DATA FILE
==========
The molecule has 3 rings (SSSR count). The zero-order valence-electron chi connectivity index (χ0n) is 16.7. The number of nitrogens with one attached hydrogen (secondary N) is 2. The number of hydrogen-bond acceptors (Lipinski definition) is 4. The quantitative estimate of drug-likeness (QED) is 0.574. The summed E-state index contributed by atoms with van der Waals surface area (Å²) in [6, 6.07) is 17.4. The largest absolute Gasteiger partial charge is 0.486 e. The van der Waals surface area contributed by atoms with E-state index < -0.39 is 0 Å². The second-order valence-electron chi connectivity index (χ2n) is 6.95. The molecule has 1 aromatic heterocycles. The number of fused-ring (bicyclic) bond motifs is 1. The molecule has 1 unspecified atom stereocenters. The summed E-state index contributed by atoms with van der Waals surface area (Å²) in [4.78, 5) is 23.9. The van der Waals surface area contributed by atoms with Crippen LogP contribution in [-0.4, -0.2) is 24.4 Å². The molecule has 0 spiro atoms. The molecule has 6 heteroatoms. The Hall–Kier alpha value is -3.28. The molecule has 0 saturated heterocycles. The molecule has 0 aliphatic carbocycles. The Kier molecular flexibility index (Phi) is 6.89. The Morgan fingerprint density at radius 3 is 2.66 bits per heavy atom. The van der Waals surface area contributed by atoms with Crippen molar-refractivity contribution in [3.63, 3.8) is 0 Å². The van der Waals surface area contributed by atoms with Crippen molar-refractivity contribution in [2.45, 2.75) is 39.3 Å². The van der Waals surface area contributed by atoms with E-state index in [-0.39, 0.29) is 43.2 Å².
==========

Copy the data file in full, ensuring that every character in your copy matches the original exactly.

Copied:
The molecule has 3 rings (SSSR count). The zero-order valence-electron chi connectivity index (χ0n) is 16.7. The number of nitrogens with one attached hydrogen (secondary N) is 2. The number of hydrogen-bond acceptors (Lipinski definition) is 4. The quantitative estimate of drug-likeness (QED) is 0.574. The summed E-state index contributed by atoms with van der Waals surface area (Å²) in [6, 6.07) is 17.4. The largest absolute Gasteiger partial charge is 0.486 e. The van der Waals surface area contributed by atoms with E-state index < -0.39 is 0 Å². The second-order valence-electron chi connectivity index (χ2n) is 6.95. The molecule has 1 aromatic heterocycles. The number of fused-ring (bicyclic) bond motifs is 1. The molecule has 1 unspecified atom stereocenters. The summed E-state index contributed by atoms with van der Waals surface area (Å²) in [4.78, 5) is 23.9. The van der Waals surface area contributed by atoms with Crippen LogP contribution in [-0.4, -0.2) is 24.4 Å². The molecule has 0 spiro atoms. The molecule has 6 heteroatoms. The Hall–Kier alpha value is -3.28. The molecule has 0 saturated heterocycles. The molecule has 0 aliphatic carbocycles. The Kier molecular flexibility index (Phi) is 6.89. The Morgan fingerprint density at radius 3 is 2.66 bits per heavy atom. The van der Waals surface area contributed by atoms with Crippen molar-refractivity contribution in [3.63, 3.8) is 0 Å². The van der Waals surface area contributed by atoms with Crippen molar-refractivity contribution in [2.45, 2.75) is 39.3 Å². The van der Waals surface area contributed by atoms with E-state index in [-0.39, 0.29) is 43.2 Å².